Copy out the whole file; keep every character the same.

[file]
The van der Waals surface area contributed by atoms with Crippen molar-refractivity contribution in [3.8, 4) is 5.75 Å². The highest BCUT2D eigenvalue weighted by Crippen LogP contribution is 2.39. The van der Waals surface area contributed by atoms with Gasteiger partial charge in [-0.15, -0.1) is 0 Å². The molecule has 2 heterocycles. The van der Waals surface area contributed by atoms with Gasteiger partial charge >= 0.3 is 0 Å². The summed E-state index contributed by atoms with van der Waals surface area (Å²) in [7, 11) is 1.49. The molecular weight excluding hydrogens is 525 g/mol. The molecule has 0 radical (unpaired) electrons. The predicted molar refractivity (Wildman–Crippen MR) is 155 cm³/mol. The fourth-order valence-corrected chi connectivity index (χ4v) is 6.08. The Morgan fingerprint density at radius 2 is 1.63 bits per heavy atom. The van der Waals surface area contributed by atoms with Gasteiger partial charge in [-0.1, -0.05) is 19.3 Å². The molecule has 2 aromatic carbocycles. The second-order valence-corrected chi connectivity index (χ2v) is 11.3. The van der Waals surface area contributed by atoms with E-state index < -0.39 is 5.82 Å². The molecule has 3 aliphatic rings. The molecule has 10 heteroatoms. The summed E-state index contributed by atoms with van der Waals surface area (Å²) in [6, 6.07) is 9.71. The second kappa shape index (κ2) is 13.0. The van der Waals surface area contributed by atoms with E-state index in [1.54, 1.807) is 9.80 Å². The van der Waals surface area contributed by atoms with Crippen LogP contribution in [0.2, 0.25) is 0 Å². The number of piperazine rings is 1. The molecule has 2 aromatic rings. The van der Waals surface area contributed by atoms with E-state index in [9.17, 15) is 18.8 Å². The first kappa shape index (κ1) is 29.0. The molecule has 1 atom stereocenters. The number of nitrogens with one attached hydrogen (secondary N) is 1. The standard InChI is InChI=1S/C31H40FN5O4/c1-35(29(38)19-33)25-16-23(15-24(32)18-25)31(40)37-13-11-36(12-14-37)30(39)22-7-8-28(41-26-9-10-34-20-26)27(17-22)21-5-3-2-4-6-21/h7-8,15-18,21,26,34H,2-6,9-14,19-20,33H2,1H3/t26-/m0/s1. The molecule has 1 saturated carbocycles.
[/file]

The van der Waals surface area contributed by atoms with Crippen molar-refractivity contribution in [3.8, 4) is 5.75 Å². The highest BCUT2D eigenvalue weighted by Crippen LogP contribution is 2.39. The van der Waals surface area contributed by atoms with Gasteiger partial charge in [-0.15, -0.1) is 0 Å². The molecule has 2 heterocycles. The van der Waals surface area contributed by atoms with Gasteiger partial charge >= 0.3 is 0 Å². The summed E-state index contributed by atoms with van der Waals surface area (Å²) in [7, 11) is 1.49. The molecular weight excluding hydrogens is 525 g/mol. The molecule has 0 radical (unpaired) electrons. The predicted molar refractivity (Wildman–Crippen MR) is 155 cm³/mol. The fourth-order valence-corrected chi connectivity index (χ4v) is 6.08. The Morgan fingerprint density at radius 2 is 1.63 bits per heavy atom. The van der Waals surface area contributed by atoms with Gasteiger partial charge in [-0.1, -0.05) is 19.3 Å². The molecule has 2 aromatic carbocycles. The second-order valence-corrected chi connectivity index (χ2v) is 11.3. The van der Waals surface area contributed by atoms with E-state index < -0.39 is 5.82 Å². The molecule has 3 aliphatic rings. The molecule has 10 heteroatoms. The summed E-state index contributed by atoms with van der Waals surface area (Å²) in [6, 6.07) is 9.71. The second kappa shape index (κ2) is 13.0. The van der Waals surface area contributed by atoms with E-state index in [1.54, 1.807) is 9.80 Å². The van der Waals surface area contributed by atoms with Crippen LogP contribution in [0.2, 0.25) is 0 Å². The number of piperazine rings is 1. The molecule has 2 aromatic rings. The van der Waals surface area contributed by atoms with E-state index in [9.17, 15) is 18.8 Å². The first kappa shape index (κ1) is 29.0. The molecule has 1 atom stereocenters. The number of nitrogens with one attached hydrogen (secondary N) is 1. The standard InChI is InChI=1S/C31H40FN5O4/c1-35(29(38)19-33)25-16-23(15-24(32)18-25)31(40)37-13-11-36(12-14-37)30(39)22-7-8-28(41-26-9-10-34-20-26)27(17-22)21-5-3-2-4-6-21/h7-8,15-18,21,26,34H,2-6,9-14,19-20,33H2,1H3/t26-/m0/s1. The molecule has 1 saturated carbocycles.